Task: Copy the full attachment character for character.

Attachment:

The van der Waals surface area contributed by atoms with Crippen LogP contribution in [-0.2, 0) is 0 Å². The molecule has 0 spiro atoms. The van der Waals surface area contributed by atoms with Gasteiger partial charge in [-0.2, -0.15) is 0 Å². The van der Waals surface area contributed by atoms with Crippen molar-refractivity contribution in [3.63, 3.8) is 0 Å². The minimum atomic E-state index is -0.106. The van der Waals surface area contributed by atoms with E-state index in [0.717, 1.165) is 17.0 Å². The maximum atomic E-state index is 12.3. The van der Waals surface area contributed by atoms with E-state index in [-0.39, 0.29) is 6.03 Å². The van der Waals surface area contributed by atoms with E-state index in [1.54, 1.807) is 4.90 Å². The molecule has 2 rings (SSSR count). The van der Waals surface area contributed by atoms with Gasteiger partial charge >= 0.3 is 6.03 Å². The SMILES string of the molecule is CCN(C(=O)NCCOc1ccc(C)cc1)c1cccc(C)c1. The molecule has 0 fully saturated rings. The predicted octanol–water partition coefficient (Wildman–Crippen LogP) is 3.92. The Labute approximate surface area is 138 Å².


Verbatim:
The van der Waals surface area contributed by atoms with Crippen LogP contribution in [-0.2, 0) is 0 Å². The molecule has 0 spiro atoms. The van der Waals surface area contributed by atoms with Gasteiger partial charge in [-0.2, -0.15) is 0 Å². The van der Waals surface area contributed by atoms with Crippen molar-refractivity contribution in [3.63, 3.8) is 0 Å². The minimum atomic E-state index is -0.106. The van der Waals surface area contributed by atoms with E-state index in [0.717, 1.165) is 17.0 Å². The maximum atomic E-state index is 12.3. The van der Waals surface area contributed by atoms with E-state index in [-0.39, 0.29) is 6.03 Å². The van der Waals surface area contributed by atoms with E-state index in [1.54, 1.807) is 4.90 Å². The molecule has 2 rings (SSSR count). The van der Waals surface area contributed by atoms with Gasteiger partial charge >= 0.3 is 6.03 Å². The SMILES string of the molecule is CCN(C(=O)NCCOc1ccc(C)cc1)c1cccc(C)c1. The molecule has 0 fully saturated rings. The predicted octanol–water partition coefficient (Wildman–Crippen LogP) is 3.92. The Labute approximate surface area is 138 Å².